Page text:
“Hurricane Fay to fade, but Gonzalo waits in the wings.”
My home page opens to NBC News, and this is the latest headline. If we are disappointed that Fay has faded, it means to say, there is yet more to worry about. Ganzalo waits in the wings.
Polls show that Americans are increasingly afraid. We are worried about Ebola, about ISIS. These are serious threats. If I were living in the Dallas neighborhoods where health officials came door to door handing out information on Ebola symptoms, I would be afraid for myself and my loved ones. That’s only natural. What we must hope for—pray for—is the gift of love. Love is what enables us to withstand the initial wave of fear, to know what we are feeling, to name it, and to know that there is another response. We can choose to love.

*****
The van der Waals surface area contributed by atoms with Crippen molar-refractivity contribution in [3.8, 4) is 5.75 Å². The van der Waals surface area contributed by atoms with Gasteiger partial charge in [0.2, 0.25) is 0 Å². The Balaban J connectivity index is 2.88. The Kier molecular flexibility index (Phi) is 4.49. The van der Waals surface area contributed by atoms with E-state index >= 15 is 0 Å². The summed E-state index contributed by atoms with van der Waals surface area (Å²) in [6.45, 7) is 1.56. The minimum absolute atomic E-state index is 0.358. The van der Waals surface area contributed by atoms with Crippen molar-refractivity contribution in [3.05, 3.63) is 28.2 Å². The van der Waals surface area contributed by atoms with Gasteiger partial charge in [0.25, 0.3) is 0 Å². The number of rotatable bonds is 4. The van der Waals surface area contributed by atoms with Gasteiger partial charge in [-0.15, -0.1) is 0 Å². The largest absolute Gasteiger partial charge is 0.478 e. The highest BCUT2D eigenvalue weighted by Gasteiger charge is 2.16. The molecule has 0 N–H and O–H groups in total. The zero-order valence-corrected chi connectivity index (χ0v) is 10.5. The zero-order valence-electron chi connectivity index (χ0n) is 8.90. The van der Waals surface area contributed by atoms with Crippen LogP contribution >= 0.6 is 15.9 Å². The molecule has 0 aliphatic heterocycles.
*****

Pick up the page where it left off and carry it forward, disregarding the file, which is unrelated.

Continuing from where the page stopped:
Without love our fears come to define us. We can only be selfish. Our only real concern is to protect ourselves and our own—the people and things that belong to us. Love enables us to care about others, the weakest and most vulnerable, the ones who are not our own (or at least we did not think they were until we met them). Fear paralyzes us within the prison of the small self; love frees the great God-Self within us to step out, to act, to embrace, heal, encourage, support, to weep with those who weep and laugh with those who laugh.
On this account Parker Palmer is so wise. He takes that spiritual admonition, “be not afraid,” and says, It’s natural to have fears, but do not become your fears. Don’t let them race through your body and soul, pushing out all love and compassion, all peace and joy. Be not afraid.
Anyone who seeks to live in love must recognize that the world around us is peddling fear every hour of the day and night. Our only hope lies in some practice of quietness, opening the heart, getting our bearings, remembering our true identity. Then we can hear the voice of love assuring us over and over again, “be not afraid.”